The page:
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Many states and municipalities have filed lawsuits against opioid drug makers that they blame for a national addiction crisis. As of August 2018, there were more than 1,000 opioid-related lawsuits brought in more than 40 states, according to Fitch Ratings. In 2018, a judicial panel consolidated all federal cases—which numbered more than 1,500 at the beginning of 2019—against opioid manufacturers and distributors under one judge. Set to begin on October 21, 2019, the court of the Northern District of Ohio will try three consolidated Ohio lawsuits in a test case against four entities including makers and distributors. The plaintiffs include almost 200 municipal governments which will pursue reimbursement for the costs of drug addiction and its collateral damage. In addition, about 300 cases have been filed in 36 state courts. One of those cases,  the State of Oklahoma v. Purdue Pharma, which was scheduled to begin on May 28, 2019, ended in March as the company and its owners, the Sackler family, agreed to pay $270 million to settle the Oklahoma claims. The case was seen as a test that would set a standard for the drug company’s liability.

A June 2017 report issued by the Blue Cross Blue Shield Association found that diagnoses of opioid-use disorder (addiction to opioids, including prescription painkillers and illegal narcotics such as heroin) increased almost 500 percent between 2010 and 2016. The study examined claims from 30 million people who had commercial insurance provided by Blue Cross Blue Shield insurers. It found that opioid-use disorder was 40 times more likely in patients prescribed high doses for a short duration, compared with low doses for a short duration. Opioid-use disorder was seven times more likely when patients were prescribed a high dose for a long duration, rather than a low dose for a long duration. In addition, 21 percent of Blue Cross and Blue Shield (BCBS) commercially-insured members filled at least one opioid prescription in 2015, according to the report.

 
Health risks

Heart disease is the leading cause of death in the United States, accounting for 635,260 fatalities in 2016, according to the Centers for Disease Control and Prevention. Compared with 2015, age-adjusted death rates (which factor out differences based on age) in 2016 for eight of the 15 leading causes of death fell significantly. However there were significant increases in 2016 death rates for four causes: unintentional injuries, Alzheimer’s disease, suicide and Parkinson’s disease.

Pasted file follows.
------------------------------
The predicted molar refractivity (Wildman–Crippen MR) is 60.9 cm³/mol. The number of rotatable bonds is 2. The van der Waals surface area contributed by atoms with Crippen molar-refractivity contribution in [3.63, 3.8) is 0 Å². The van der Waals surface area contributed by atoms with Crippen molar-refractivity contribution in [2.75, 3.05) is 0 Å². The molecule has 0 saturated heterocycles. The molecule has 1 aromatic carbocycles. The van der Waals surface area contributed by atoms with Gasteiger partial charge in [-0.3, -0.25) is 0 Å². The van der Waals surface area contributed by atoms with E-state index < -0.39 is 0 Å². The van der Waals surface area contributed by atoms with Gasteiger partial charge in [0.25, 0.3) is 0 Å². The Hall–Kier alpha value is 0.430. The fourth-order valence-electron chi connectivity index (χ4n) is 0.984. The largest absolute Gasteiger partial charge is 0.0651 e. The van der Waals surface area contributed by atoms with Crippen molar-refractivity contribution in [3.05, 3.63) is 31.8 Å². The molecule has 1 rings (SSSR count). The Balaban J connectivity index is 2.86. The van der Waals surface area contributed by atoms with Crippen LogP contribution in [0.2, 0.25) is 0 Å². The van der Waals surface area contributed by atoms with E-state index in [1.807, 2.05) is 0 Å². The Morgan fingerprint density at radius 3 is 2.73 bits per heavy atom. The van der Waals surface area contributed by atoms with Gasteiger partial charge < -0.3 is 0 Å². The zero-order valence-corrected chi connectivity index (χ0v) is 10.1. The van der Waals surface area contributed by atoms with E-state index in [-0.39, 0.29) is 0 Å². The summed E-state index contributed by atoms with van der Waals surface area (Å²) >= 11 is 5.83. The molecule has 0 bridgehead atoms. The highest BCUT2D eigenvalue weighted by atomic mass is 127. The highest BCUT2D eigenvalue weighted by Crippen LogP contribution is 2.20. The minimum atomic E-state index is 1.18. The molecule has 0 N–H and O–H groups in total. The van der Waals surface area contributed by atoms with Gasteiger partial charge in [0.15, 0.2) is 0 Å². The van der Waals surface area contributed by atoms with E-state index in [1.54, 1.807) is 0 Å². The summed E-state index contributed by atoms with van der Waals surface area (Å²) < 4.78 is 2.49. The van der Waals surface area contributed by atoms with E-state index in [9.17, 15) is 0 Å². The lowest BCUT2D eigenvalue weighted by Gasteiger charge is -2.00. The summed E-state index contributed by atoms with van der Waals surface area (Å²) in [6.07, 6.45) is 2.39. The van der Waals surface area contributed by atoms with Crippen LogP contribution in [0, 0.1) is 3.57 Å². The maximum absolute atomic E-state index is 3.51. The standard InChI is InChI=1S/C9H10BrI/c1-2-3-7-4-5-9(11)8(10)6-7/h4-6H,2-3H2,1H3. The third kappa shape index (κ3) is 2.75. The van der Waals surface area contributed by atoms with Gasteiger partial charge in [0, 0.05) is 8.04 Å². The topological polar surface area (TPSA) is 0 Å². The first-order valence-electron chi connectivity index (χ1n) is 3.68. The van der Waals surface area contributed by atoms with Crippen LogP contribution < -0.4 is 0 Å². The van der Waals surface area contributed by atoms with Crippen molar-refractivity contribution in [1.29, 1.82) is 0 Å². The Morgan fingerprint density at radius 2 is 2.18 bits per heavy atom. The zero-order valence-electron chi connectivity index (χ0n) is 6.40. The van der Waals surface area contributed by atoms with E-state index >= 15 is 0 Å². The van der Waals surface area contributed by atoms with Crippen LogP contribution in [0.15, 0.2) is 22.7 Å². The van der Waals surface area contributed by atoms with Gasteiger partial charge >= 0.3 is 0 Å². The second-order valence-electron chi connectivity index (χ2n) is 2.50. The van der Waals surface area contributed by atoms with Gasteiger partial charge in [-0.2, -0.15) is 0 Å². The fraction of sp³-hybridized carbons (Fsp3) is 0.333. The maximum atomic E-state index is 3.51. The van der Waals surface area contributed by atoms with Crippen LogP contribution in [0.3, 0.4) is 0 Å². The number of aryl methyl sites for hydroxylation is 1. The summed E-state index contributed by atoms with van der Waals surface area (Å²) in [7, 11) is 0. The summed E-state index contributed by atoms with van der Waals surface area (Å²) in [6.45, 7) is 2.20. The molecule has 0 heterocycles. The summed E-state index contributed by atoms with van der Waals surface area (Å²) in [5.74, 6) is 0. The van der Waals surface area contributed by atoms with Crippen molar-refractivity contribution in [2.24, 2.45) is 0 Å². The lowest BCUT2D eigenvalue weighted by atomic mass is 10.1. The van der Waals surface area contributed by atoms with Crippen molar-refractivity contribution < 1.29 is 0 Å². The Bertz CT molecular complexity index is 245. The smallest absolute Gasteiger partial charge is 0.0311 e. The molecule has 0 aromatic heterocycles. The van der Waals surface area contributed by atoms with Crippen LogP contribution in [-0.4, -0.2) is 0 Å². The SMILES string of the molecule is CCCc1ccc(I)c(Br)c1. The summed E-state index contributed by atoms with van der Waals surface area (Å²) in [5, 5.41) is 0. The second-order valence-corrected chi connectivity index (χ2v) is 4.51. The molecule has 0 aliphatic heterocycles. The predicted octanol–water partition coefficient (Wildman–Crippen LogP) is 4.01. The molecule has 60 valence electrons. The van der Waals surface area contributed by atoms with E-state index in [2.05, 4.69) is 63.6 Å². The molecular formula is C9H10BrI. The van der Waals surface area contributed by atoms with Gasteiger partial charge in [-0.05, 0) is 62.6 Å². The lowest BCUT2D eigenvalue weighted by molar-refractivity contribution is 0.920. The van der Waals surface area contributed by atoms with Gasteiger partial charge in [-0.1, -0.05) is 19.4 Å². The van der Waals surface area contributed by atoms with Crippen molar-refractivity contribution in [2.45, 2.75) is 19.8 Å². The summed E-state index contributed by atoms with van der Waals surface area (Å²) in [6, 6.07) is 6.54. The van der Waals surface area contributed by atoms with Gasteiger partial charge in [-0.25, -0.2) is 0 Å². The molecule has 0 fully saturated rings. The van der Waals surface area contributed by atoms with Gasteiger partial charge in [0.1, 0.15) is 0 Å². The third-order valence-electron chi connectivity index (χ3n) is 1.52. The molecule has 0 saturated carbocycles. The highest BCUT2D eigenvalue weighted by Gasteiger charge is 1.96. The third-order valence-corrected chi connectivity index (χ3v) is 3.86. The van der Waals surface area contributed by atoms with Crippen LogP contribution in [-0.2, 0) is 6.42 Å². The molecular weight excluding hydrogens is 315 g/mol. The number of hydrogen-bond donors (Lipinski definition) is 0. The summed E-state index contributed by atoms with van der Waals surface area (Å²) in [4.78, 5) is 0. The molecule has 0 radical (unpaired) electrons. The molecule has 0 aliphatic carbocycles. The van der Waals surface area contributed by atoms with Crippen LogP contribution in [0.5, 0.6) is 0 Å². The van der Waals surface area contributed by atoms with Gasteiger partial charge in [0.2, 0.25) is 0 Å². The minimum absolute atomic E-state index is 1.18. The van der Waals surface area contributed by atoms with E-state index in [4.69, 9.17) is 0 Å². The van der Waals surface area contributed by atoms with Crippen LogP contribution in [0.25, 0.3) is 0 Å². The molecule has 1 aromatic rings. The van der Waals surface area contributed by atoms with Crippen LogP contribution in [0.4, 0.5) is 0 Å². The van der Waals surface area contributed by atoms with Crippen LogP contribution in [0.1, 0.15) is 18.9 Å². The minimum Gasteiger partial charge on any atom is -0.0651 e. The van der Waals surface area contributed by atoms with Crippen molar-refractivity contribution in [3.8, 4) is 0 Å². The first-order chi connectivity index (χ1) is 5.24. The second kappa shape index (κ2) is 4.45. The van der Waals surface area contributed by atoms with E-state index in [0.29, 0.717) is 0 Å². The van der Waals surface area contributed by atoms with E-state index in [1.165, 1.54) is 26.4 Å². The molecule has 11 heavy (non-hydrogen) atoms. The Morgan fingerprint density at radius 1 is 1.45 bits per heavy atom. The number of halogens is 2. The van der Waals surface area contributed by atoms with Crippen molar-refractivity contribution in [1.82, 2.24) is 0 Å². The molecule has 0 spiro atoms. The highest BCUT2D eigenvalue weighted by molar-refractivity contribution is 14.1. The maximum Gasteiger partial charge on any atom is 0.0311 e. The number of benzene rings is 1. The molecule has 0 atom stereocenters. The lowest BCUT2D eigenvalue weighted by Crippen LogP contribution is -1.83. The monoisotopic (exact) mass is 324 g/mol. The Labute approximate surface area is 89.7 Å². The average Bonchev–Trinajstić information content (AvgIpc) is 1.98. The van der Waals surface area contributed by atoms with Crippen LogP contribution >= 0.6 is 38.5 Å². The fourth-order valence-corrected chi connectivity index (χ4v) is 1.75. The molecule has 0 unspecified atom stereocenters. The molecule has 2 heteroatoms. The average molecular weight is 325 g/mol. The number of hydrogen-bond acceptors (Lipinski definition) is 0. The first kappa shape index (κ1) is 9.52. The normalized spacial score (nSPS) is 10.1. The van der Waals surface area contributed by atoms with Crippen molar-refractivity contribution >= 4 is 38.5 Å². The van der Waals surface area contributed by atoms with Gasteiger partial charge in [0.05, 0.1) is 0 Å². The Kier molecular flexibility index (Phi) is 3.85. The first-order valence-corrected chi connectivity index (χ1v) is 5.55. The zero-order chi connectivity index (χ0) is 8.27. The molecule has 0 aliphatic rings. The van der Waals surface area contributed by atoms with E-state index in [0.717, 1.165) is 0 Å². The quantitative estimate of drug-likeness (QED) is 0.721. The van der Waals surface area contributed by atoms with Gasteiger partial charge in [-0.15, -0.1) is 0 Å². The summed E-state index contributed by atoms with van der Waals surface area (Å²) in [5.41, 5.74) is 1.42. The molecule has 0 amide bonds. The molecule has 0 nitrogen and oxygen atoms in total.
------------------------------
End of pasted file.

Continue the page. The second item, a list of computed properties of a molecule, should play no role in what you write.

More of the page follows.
Influenza and pneumonia ranked eighth in 2016, with 51,537 fatalities. However, pandemic influenza viruses have the potential to be far more deadly. An estimated 675,000 Americans died during the 1918 Spanish influenza pandemic, the deadliest and most infectious known influenza strain to date.

 
Top 15 Major Causes of Death, 2016

 

      Age-adjusted death rate (1)
Rank Cause of death Number of deaths Rate Percent change from 2015
1 Heart disease 635,260 165.5 –1.8%
2 Malignant neoplasms (tumors) 598,038 155.8 –1.7
3 Accidents (unintentional injuries) 161,374 47.4 9.7
4 Chronic lower respiratory diseases 154,596 40.6 –2.4
5 Cerebrovascular diseases (stroke) 142,142 37.3 –0.8
6 Alzheimer's disease 116,103 30.3 3.1
7 Diabetes 80,058 21.0 –1.4
8 Influenza and pneumonia 51,537 13.5 –11.2
9 Kidney disease 50,046 13.1 –2.2
10 Intentional self-harm (suicide) 44,965 13.5 1.5
11 Septicemia 40,613 10.7 –2.7
12 Chronic liver disease and cirrhosis 40,545 10.7 –0.9
13 Hypertension (2) 33,246 8.6 1.2
14 Parkinson's disease 29,697 8.0 3.9
15 Pneumonitis due to solids and liquids 19,715 5.2 –1.9
  All other causes 546,313 NA NA
  All deaths 2,744,248 728.8 –0.6%

(1) Per 100,000 population; factors out differences based on age.
(2) Essential (primary) hypertension and hypertensive renal disease.

NA=Not applicable.

Source: National Center for Health Statistics.